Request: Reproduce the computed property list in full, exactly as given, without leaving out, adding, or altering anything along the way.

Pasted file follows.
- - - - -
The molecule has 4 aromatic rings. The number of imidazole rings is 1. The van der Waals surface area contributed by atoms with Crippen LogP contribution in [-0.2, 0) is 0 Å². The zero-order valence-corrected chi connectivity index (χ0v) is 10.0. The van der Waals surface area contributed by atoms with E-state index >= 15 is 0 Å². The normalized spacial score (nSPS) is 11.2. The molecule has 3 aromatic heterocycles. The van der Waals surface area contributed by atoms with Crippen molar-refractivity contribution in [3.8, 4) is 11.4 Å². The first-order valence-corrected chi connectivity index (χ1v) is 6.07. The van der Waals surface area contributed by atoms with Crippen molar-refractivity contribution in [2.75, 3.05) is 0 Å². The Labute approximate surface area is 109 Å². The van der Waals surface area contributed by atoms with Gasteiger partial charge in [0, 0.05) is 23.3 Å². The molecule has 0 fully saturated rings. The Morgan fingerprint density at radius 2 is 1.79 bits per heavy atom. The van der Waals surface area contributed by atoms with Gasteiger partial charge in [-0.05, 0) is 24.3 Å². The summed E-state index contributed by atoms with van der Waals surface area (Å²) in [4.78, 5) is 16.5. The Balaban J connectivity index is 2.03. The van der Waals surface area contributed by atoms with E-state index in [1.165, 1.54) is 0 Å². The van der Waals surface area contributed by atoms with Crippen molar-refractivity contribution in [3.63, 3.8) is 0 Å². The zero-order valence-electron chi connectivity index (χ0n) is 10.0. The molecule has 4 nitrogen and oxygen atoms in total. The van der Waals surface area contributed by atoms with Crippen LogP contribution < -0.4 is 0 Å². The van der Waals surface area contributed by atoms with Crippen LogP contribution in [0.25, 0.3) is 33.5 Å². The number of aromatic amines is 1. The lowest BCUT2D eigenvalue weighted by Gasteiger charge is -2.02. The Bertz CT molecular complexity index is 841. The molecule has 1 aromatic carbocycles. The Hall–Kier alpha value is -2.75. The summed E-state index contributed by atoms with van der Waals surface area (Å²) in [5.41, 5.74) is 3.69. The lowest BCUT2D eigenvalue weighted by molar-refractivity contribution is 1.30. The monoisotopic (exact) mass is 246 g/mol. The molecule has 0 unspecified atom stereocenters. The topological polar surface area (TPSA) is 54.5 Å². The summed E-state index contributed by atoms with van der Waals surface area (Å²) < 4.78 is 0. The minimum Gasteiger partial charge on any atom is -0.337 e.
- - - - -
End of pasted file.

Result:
The molecule has 4 aromatic rings. The number of imidazole rings is 1. The van der Waals surface area contributed by atoms with Crippen LogP contribution in [-0.2, 0) is 0 Å². The zero-order valence-corrected chi connectivity index (χ0v) is 10.0. The van der Waals surface area contributed by atoms with E-state index >= 15 is 0 Å². The normalized spacial score (nSPS) is 11.2. The molecule has 3 aromatic heterocycles. The van der Waals surface area contributed by atoms with Crippen molar-refractivity contribution in [3.8, 4) is 11.4 Å². The first-order valence-corrected chi connectivity index (χ1v) is 6.07. The van der Waals surface area contributed by atoms with Crippen molar-refractivity contribution in [2.75, 3.05) is 0 Å². The Labute approximate surface area is 109 Å². The van der Waals surface area contributed by atoms with Gasteiger partial charge in [0, 0.05) is 23.3 Å². The molecule has 0 fully saturated rings. The Morgan fingerprint density at radius 2 is 1.79 bits per heavy atom. The van der Waals surface area contributed by atoms with Gasteiger partial charge in [-0.05, 0) is 24.3 Å². The summed E-state index contributed by atoms with van der Waals surface area (Å²) in [4.78, 5) is 16.5. The Balaban J connectivity index is 2.03. The van der Waals surface area contributed by atoms with E-state index in [1.165, 1.54) is 0 Å². The van der Waals surface area contributed by atoms with Crippen molar-refractivity contribution in [3.63, 3.8) is 0 Å². The zero-order valence-electron chi connectivity index (χ0n) is 10.0. The molecule has 4 nitrogen and oxygen atoms in total. The van der Waals surface area contributed by atoms with Crippen LogP contribution < -0.4 is 0 Å². The van der Waals surface area contributed by atoms with Crippen LogP contribution in [0.25, 0.3) is 33.5 Å². The number of aromatic amines is 1. The lowest BCUT2D eigenvalue weighted by Gasteiger charge is -2.02. The Bertz CT molecular complexity index is 841. The molecule has 1 aromatic carbocycles. The Hall–Kier alpha value is -2.75. The summed E-state index contributed by atoms with van der Waals surface area (Å²) in [5.41, 5.74) is 3.69. The lowest BCUT2D eigenvalue weighted by molar-refractivity contribution is 1.30. The monoisotopic (exact) mass is 246 g/mol. The molecule has 0 unspecified atom stereocenters. The topological polar surface area (TPSA) is 54.5 Å². The summed E-state index contributed by atoms with van der Waals surface area (Å²) < 4.78 is 0. The minimum Gasteiger partial charge on any atom is -0.337 e.